- The Washington Times - Wednesday, March 24, 2010


Bailed-out firms impose pay cuts

The Obama administration’s pay czar said Tuesday that the top 25 earners at five companies still receiving extraordinary aid from the federal government’s bailout fund will be paid an average 15 percent less in 2010 than in 2009 under his restrictions.

The companies include troubled automakers General Motors and Chrysler and insurance giant American International Group.

Pay czar Kenneth Feinberg also said he is asking 419 companies that received bailout money to provide details of compensation they received at the height of the financial crisis at the end of 2008 and early 2009.

Mr. Feinberg’s announcement was the administration’s latest effort to deal with public outrage over bonus payments provided to executives at companies receiving billions of dollars in taxpayer support.


Ruling lifts limits on press ownership

A federal court has at least temporarily lifted government rules that prohibit media companies from owning a newspaper and a broadcast TV station in the same market.

The decision Tuesday by the U.S. Court of Appeals for the 3rd Circuit lifts the Federal Communications Commission’s so-called “cross-ownership” ban.

That ban had remained in effect under a stay issued by the court in 2003 as it has tried to sort out legal challenges to attempts by two previous FCC chairmen, Republicans Michael Powell and Kevin Martin, to relax the rules.

The decision comes as the current FCC, now under Democratic control, gears up for its next congressionally mandated review of its media-ownership rules.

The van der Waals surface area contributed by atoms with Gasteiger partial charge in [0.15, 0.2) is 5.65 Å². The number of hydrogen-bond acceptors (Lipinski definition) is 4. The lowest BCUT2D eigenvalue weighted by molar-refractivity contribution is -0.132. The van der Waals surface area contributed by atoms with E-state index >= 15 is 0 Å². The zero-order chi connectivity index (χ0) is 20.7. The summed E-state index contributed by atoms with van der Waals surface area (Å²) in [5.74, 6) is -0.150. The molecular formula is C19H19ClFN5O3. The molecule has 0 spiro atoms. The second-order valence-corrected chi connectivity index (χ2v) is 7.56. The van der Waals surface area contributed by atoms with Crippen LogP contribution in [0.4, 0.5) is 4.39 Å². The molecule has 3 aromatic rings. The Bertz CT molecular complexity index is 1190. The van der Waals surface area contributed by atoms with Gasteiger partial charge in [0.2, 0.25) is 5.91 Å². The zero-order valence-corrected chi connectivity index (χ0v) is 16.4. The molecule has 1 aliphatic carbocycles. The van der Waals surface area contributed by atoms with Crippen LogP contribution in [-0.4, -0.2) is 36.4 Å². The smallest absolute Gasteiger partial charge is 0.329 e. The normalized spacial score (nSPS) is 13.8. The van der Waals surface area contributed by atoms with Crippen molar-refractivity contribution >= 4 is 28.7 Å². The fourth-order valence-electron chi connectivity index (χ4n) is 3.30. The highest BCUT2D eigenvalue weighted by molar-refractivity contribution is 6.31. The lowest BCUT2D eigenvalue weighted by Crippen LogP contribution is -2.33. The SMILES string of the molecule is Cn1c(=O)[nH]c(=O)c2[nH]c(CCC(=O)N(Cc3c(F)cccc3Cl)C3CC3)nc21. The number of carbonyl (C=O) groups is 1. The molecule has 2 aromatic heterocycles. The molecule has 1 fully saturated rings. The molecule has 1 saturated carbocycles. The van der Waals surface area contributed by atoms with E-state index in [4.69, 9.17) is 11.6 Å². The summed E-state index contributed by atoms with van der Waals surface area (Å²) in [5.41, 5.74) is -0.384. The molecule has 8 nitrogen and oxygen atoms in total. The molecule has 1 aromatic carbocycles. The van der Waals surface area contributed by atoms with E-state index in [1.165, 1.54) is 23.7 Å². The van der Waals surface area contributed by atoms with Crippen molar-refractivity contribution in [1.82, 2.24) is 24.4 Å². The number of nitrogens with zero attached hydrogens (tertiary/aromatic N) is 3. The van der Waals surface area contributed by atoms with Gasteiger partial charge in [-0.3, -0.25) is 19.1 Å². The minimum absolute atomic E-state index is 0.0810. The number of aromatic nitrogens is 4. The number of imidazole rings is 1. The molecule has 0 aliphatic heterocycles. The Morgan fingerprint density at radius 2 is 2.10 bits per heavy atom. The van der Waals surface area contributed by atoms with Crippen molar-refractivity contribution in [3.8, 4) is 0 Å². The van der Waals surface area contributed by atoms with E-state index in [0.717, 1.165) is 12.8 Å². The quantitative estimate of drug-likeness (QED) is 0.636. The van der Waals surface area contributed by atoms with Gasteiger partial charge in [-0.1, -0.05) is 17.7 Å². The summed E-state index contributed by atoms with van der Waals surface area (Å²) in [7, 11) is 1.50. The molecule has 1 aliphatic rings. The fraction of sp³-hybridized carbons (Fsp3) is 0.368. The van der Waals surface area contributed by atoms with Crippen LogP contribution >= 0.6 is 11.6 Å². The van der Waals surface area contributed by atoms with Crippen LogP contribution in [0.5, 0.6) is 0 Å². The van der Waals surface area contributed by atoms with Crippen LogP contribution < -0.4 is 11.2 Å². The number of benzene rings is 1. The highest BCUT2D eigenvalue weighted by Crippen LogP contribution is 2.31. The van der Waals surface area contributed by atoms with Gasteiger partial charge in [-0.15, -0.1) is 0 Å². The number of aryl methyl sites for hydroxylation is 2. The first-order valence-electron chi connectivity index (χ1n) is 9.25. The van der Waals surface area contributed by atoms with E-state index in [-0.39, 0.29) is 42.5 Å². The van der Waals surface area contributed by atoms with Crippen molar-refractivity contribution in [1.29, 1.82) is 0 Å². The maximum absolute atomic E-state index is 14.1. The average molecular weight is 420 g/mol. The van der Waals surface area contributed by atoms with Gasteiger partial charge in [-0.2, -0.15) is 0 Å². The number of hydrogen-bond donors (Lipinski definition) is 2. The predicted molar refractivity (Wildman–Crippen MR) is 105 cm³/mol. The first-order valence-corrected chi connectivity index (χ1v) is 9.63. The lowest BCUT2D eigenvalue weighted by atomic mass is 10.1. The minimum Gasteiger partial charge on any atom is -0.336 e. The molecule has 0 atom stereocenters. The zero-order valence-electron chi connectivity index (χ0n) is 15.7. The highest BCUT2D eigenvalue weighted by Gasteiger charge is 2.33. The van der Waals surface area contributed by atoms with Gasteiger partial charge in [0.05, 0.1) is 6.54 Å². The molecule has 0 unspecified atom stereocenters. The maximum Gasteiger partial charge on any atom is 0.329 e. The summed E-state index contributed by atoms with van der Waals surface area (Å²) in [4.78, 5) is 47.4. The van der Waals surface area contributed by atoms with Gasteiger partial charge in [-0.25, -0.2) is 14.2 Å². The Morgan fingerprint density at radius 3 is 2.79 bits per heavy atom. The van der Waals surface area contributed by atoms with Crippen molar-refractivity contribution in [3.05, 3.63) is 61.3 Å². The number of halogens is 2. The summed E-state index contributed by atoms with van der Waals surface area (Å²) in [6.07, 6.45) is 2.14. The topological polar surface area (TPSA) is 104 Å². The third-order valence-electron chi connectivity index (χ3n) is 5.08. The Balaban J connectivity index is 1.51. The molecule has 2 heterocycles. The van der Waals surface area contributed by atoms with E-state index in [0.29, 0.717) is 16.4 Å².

Pentagon nears changes on gay ban

Pentagon spokesman Geoff Morrell said Tuesday that the Defense Department is close to changing how it enforces its policy on “don’t ask, don’t tell,” which bans gays from serving openly in the military.

In February, Defense Secretary Robert M. Gates directed his legal counsel to suggest ways to relax enforcement of the policy, which is based on a 1993 law. Of particular interest is minimizing cases of “third-party outings,” where a service member is kicked out after being reported by others to be gay.

Mr. Morrell said Mr. Gates is likely to announce a “way ahead” on the matter by the end of the week.


Senators urge action on currency

Two senators -one Democrat and one Republican - said Tuesday they would push for quick action on a bill aimed at making China raise the value of its currency and spur U.S. exports.

Sen. Charles E. Schumer, New York Democrat, said he would push for a vote on the bill by the end of May whether or not President Obama’s administration has formally labeled China a currency “manipulator” in an upcoming report.

Sen. Lindsey Graham, South Carolina Republican, said he agreed quick congressional action was needed because the pace of China’s currency reforms has been so slow.

Some trade analysts warn that the move could spark a trade war with Beijing, the largest holder of U.S. debt.


Amendment rejected to block health law

TOPEKA, Kan. | A proposed “Health Care Freedom Amendment” to the Kansas Constitution has failed in the Kansas House.

The House’s 75-47 vote Tuesday came the same day President Obama signed sweeping federal health care legislation into law.

Lawmakers wanted to send a message that they disapprove of the new federal law. But opponents of the overhaul law fell nine votes short of the two-thirds majority necessary to change the state constitution.

The measure would have prohibited Kansas from requiring any individual or business to buy health insurance or from imposing fines on those who didn’t.

From wire dispatches and staff reports

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